Cognitive Dissonance At CalPERS

How can a fund that is arguably the global champion for ESG investment policies have a Board of directors made up of ESG skeptics? Let’s investigate...


A few weeks ago I heaped a bunch of praise on CalPERS. Why? Because I was impressed with its ongoing attempt to extend its investment time horizon through the incorporation of a broad array of risks into its decision-making process. And given that holding periods for stocks have dropped from around 7 years to 7 months in the last 50 years, I think it’s a good thing for institutional investors to start thinking more about “investing” and less about “trading”.

Specifically, I thought the California-based public pension fund was being quite innovative with the launch of its “Total Fund ESG Integration” policy. In particular, I liked the way the fund framed the rationale for including ESG risks, focusing on the long-term financial payoffs from the broader decision-making framework. Here’s what I mean:

“Take the example of environmental risk. In the longer term, we recognize that rising demand for food and resources globally, coupled with the likely effects of climate change, will have a potential impact on risk-adjusted returns.”

For a long-term investor, I think that makes a lot of sense. And the fact that the fund has launched this policy underscores the buy-in from the CalPERS Board and Management Team for the role that ESG factors play in risk and return over the long term.

(Pause for dramatic effect) ... Or does it?

As it turns out, the – awesomely transparent – CalPERS has rather mixed views on the subject. In a recent document detailing the fund’s new “Investment Beliefs”, the Board’s views on ESG are not all that positive.

First, a bit of background: A growing number of institutional investors are developing a series of formal ‘investment beliefs’ to help provide direction for the organization in terms of investment strategies, policies, and operations. Here are CalPERS’ seven self-evident truths:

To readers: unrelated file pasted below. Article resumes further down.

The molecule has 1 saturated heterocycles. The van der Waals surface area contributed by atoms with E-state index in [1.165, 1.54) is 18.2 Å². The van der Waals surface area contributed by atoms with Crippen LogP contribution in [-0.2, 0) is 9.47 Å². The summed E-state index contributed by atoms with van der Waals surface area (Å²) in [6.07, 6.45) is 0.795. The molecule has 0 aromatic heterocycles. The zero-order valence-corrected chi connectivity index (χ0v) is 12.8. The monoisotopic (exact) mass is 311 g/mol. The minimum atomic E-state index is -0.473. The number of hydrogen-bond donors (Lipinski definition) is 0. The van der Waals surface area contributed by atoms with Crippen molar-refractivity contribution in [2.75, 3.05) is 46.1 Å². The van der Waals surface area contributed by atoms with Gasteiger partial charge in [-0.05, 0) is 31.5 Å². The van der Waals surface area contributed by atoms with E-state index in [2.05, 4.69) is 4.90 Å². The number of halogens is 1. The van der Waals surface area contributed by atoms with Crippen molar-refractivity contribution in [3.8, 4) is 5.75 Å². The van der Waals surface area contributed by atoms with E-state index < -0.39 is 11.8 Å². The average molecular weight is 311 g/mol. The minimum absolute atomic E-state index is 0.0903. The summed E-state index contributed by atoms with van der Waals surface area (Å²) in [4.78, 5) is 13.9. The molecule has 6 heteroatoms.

1. “Strategic asset allocation is the dominant determinant of return and risk.
  2. A return premium is required to take on risky assets.
  3. Premium is required for illiquidity.
  4. Long term investment horizon is an advantage.
  5. Inefficiencies in the market create investment opportunities.
  6. Costs matter.
  7. Risk is multi-faceted and not fully quantifiable.”

That all seems sensible, so I don’t have any problems there. But (!) given the fund’s big launch of its ESG initiative a few months back, you would be forgiven for noticing something missing from this list. And I’ll tell you why it’s missing...
Exhibit A: On page five of the Investment Beliefs report, you can see how the seven beliefs were agreed upon. For an investment belief to be adopted, it seems, the Board required 80 percent agreement.

But when the Board was presented with the ESG belief – “ESG factors impact risk and return over the long term” – only 45 percent agreed. In other words, 55 percent of the CalPERS Board is unconvinced that ESG factors will have an impact over the long term!

(Cue Cognitive Dissonance)

What? How can a fund that is arguably the global champion for ESG have a Board of directors – which ostensibly sets the fund’s strategy – that is largely made up of ESG skeptics?

And this is where I get really confused: It turns out that one of the key investment beliefs adopted by the Board shows that the Board does in fact believe in the power of long-term investing. (93 percent agreed that a “long term investment horizon is an advantage”.)

So the Board rejects ESG as a core belief – which, in my view, is part-and-parcel with long-term investing – but agrees that long-term investing offers unique opportunities?

My head hurts.

I guess – to give the CalPERS board some credit – I understand where the skeptics may be coming from: Being a successful investor is hard enough without adding extra financial characteristics into the max. However, I find it very hard to believe that the would-be champion of long-term investing has a Board for which almost half of the members still seemingly believe in the efficient markets hypothesis...the very foundation of short-termism in financial markets.